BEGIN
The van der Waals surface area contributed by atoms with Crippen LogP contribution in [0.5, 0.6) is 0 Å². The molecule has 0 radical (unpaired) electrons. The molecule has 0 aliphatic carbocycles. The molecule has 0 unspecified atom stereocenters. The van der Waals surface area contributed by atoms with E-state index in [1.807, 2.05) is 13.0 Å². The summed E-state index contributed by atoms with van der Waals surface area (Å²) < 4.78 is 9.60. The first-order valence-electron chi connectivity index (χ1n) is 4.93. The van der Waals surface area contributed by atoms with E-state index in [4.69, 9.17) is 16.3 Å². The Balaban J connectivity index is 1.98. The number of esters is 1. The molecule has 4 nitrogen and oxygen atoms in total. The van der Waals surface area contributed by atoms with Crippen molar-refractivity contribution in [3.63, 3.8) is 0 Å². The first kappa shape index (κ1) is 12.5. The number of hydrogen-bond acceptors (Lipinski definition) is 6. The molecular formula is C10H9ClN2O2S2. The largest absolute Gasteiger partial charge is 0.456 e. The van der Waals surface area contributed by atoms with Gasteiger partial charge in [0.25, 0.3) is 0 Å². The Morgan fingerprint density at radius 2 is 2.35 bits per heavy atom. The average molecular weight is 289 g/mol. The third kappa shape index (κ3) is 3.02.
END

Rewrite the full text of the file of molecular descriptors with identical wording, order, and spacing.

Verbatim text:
The van der Waals surface area contributed by atoms with Crippen LogP contribution in [0.5, 0.6) is 0 Å². The molecule has 0 radical (unpaired) electrons. The molecule has 0 aliphatic carbocycles. The molecule has 0 unspecified atom stereocenters. The van der Waals surface area contributed by atoms with E-state index in [1.807, 2.05) is 13.0 Å². The summed E-state index contributed by atoms with van der Waals surface area (Å²) < 4.78 is 9.60. The first-order valence-electron chi connectivity index (χ1n) is 4.93. The van der Waals surface area contributed by atoms with E-state index in [4.69, 9.17) is 16.3 Å². The Balaban J connectivity index is 1.98. The number of esters is 1. The molecule has 4 nitrogen and oxygen atoms in total. The van der Waals surface area contributed by atoms with Crippen molar-refractivity contribution in [3.63, 3.8) is 0 Å². The first kappa shape index (κ1) is 12.5. The number of hydrogen-bond acceptors (Lipinski definition) is 6. The molecular formula is C10H9ClN2O2S2. The largest absolute Gasteiger partial charge is 0.456 e. The van der Waals surface area contributed by atoms with Gasteiger partial charge in [0.25, 0.3) is 0 Å². The Morgan fingerprint density at radius 2 is 2.35 bits per heavy atom. The average molecular weight is 289 g/mol. The third kappa shape index (κ3) is 3.02.